Understanding the Types of Fireproofing: Active vs. Passive

Fireman Standing on Ladder

Fireproofing is crucial for ensuring the safety and structural integrity of buildings during a fire, providing necessary protection to save lives and property. Fireproofing strategies are broadly classified into two categories: Active and Passive Fireproofing. Understanding the differences between these two types can help in choosing the right approach for your facility.


Active Fireproofing

Active fireproofing systems require human intervention or automated mechanisms to activate. These systems detect fire and react to suppress it or alert occupants. Examples include:

  • Sprinkler Systems: Automatically activated by heat, sprinklers release water to extinguish fires.
  • Fire Alarms: Detect smoke or heat and alert occupants through sound and visual signals.
  • Fire Extinguishers: Portable devices used by individuals to put out small fires.

The key characteristic of active fireproofing is that it engages only when a fire is detected, providing a direct response to the incident.


Passive Fireproofing

Passive fireproofing involves integrating fire-resistant materials and designs into the structure to contain and slow the spread of fire. This type requires no human intervention once installed. Common types of passive fireproofing include:

  1. Cementitious Fireproofing
    • Description: Gypsum-based, plaster-like coatings that look like white stucco when dried. These coatings are sprayed on the structural surfaces requiring fireproofing.
    • Application: Commonly used to keep structural girders and beams below 540°C to prevent steel from bending.
    • Advantages: Cost-effective and provides a thick, protective layer.
  2. Intumescent Fireproofing
    • Description: Paints that expand and form a heat-resistant barrier when heated. They usually contain sodium silicates.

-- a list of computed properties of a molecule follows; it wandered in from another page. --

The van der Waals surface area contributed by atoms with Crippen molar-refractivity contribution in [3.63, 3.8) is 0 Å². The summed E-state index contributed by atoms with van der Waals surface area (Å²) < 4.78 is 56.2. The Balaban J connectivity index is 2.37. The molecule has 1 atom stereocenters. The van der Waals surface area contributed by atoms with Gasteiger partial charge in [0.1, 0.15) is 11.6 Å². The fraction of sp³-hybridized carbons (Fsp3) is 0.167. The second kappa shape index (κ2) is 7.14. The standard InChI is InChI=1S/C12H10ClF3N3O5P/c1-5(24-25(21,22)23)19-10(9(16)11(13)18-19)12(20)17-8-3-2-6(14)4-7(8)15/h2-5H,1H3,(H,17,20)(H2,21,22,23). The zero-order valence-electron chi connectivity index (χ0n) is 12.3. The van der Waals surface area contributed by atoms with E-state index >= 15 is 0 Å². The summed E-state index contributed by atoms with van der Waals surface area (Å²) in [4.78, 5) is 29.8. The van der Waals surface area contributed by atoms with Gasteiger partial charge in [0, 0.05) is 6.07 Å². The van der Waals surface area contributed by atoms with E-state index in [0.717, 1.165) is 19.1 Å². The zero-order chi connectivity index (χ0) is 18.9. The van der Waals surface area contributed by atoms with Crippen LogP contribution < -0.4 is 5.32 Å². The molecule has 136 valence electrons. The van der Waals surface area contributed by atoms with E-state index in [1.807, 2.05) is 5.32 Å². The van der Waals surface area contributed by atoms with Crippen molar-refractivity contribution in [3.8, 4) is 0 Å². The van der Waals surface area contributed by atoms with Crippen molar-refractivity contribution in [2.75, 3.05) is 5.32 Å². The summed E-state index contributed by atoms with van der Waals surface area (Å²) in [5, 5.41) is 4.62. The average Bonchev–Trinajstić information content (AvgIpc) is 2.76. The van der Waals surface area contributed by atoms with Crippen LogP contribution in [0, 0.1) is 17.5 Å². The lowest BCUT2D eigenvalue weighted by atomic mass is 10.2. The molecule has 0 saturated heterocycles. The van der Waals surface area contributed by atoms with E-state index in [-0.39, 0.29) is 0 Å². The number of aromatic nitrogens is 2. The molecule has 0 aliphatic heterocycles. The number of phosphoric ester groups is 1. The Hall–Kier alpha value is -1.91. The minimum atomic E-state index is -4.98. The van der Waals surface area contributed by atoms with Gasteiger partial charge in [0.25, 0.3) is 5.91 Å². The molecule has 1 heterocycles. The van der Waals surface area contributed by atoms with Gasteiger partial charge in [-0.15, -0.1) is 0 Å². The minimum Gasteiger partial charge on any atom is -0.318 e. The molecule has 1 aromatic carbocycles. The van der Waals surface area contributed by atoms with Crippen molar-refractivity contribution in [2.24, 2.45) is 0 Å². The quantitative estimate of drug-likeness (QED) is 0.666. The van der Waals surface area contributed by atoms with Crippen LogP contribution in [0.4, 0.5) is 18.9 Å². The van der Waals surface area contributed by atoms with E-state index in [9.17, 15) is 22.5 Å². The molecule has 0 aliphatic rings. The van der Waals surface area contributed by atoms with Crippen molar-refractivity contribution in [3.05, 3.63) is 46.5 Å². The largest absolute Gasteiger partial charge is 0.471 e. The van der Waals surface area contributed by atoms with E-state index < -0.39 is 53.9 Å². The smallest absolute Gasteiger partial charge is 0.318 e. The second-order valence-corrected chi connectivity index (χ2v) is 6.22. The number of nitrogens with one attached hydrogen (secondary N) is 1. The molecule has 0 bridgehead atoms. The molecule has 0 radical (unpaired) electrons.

• Application: Used on metallic pipes, tanks, and valves to provide fire resistance.
    • Advantages: Easier to apply than cementitious coatings, provides a flexible and aesthetic finish, and offers advanced fire protection.
  3. Firestop Fireproofing
    • Description: Involves sealing openings and joints in walls and floors with fire-resistance-rated materials.
    • Application: Fire dampers are used to fill ductwork holes, and specialized seals are used for pipe and electrical wiring tray penetrations.
    • Advantages: Essential for maintaining compartmentalization, prevents the spread of fire and smoke through openings.

Cementitious vs. Intumescent Fireproofing

While both cementitious and intumescent fireproofing are used to protect structural elements, they have distinct differences:

  • Ease of Application: Intumescent fireproofing is easier to apply as it resembles traditional paint and does not allow moisture to settle inside.
  • Material Cost: Cementitious fireproofing is generally less expensive due to the low cost of materials used.
  • Fire Protection: Intumescent coatings offer advanced fire protection by expanding under high heat to create an insulating barrier.

From a technical standpoint, intumescent fireproofing provides more advanced and flexible protection, making it suitable for a wider range of applications. Cementitious fireproofing, though less advanced, remains a viable option for certain circumstances due to its cost-effectiveness.


The Importance of Both Fireproofing Types

Both active and passive fireproofing are essential components of a comprehensive fire safety strategy. Active fireproofing provides immediate response capabilities, while passive fireproofing ensures that fire is contained and structural integrity is maintained for as long as possible. Together, they form a robust defence against the dangers of fire, protecting lives, property, and ensuring compliance with safety regulations.

For more detailed information on fireproofing solutions and how they can benefit your facility, contact Martyn Young Fireproofing Consultancy on 07585 896648.